Two 2012 murders have resulted in a number of charges filed against members of the Irsan family, most of which are focused on a father and his son and their dastardly deeds. But now Nadia Irsan, another member of the family, has been charged with conspiracy to commit murder. Initially, she had been charged with stalking — but investigators have uncovered more substantive evidence of wrongdoing in the ongoing criminal case against her.
Nadia has a public defender assigned to the case: Eric J. Davis. “My hope is that people will presume her innocent,” he said.
That seems like wishful thinking in a country where honor killings rarely occur, but are viewed as horrific and unjustified. The prosecutor assigned to the case, Marie Primm, certainly sees it that way.
Nadia’s father, Ali Mahwood-Awad Irsan, has already been sentenced to death for his involvement in the killing of another daughter’s husband, Coty Beavers. The second homicide resulted in the death of Gelareh Bagherzadeh, although prosecutors failed to immediately connect one to the other — especially because the time between the two was approximately eleven months.
Ali was an immigrant from Jordan, but still holds to some of his religion’s more extremist views.
Ali and his son Nasim worked together when going after Bagherzadeh in January 2012. They followed Bagherzadeh to her parents’ home, where Nasim shot her in the car she owned. Nasim was facing a capital murder charge before he accepted a prosecutorial plea deal of 40 years incarceration.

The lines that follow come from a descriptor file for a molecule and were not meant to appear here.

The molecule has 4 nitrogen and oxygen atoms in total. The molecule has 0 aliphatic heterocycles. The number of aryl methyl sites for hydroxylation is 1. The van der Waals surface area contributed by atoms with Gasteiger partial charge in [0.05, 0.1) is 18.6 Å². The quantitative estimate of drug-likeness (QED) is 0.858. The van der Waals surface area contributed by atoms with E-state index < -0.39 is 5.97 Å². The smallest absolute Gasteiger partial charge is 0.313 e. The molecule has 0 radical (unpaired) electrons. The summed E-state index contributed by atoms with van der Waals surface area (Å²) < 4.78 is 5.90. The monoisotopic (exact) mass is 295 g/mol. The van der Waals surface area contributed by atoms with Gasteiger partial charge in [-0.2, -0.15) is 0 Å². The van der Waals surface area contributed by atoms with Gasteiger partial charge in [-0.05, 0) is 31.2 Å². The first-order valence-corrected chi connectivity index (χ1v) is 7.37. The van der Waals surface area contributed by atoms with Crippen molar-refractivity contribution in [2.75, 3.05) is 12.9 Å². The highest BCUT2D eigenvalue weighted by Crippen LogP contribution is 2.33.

In November 2012, Ali covertly infiltrated Beavers’ apartment — the door was apparently unlocked — and shot him to death when his daughter exited the building. His wife, Shmou Ali Alrawabdeh, has also been charged with murder. She testified against her husband in exchange for a kidnapping plea.
According to Alrawabdeh’s testimony, Ali planned to kill his daughter, Nesreen, as well. The previous murders were committed because Ali viewed Nesreen’s relationship with Beavers, an American, to be a betrayal of their faith and culture (which is why these murders were considered honor killings).
Primm offered Nadia a plea to conspiracy to commit murder, which would have landed her in prison for at least 25 years. Nadia didn’t take the bait. That means if she goes to trial and is found guilty on the existing charges, she could end up incarcerated for the rest of her life — or for as little as fifteen years if the judge is feeling kind.